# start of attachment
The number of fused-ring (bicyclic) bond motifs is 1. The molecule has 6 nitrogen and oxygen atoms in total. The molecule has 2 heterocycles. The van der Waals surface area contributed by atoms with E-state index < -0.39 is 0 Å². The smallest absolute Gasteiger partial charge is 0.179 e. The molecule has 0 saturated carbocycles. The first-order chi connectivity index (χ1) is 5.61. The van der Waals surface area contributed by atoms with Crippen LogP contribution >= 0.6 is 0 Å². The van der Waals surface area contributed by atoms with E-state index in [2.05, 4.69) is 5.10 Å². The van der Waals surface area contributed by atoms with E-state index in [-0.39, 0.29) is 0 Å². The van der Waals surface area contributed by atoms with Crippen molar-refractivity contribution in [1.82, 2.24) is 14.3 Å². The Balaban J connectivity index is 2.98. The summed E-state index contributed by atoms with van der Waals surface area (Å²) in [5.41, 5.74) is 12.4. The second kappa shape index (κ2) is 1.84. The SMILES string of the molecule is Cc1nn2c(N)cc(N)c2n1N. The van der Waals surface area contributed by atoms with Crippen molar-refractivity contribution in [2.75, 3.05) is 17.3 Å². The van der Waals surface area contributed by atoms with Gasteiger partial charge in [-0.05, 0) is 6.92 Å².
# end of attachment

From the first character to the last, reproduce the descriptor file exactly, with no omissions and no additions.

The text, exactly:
The number of fused-ring (bicyclic) bond motifs is 1. The molecule has 6 nitrogen and oxygen atoms in total. The molecule has 2 heterocycles. The van der Waals surface area contributed by atoms with E-state index < -0.39 is 0 Å². The smallest absolute Gasteiger partial charge is 0.179 e. The molecule has 0 saturated carbocycles. The first-order chi connectivity index (χ1) is 5.61. The van der Waals surface area contributed by atoms with Crippen LogP contribution >= 0.6 is 0 Å². The van der Waals surface area contributed by atoms with E-state index in [2.05, 4.69) is 5.10 Å². The van der Waals surface area contributed by atoms with E-state index in [-0.39, 0.29) is 0 Å². The van der Waals surface area contributed by atoms with Crippen molar-refractivity contribution in [1.82, 2.24) is 14.3 Å². The Balaban J connectivity index is 2.98. The summed E-state index contributed by atoms with van der Waals surface area (Å²) in [5.41, 5.74) is 12.4. The second kappa shape index (κ2) is 1.84. The SMILES string of the molecule is Cc1nn2c(N)cc(N)c2n1N. The van der Waals surface area contributed by atoms with Crippen molar-refractivity contribution in [2.75, 3.05) is 17.3 Å². The van der Waals surface area contributed by atoms with Gasteiger partial charge in [-0.05, 0) is 6.92 Å².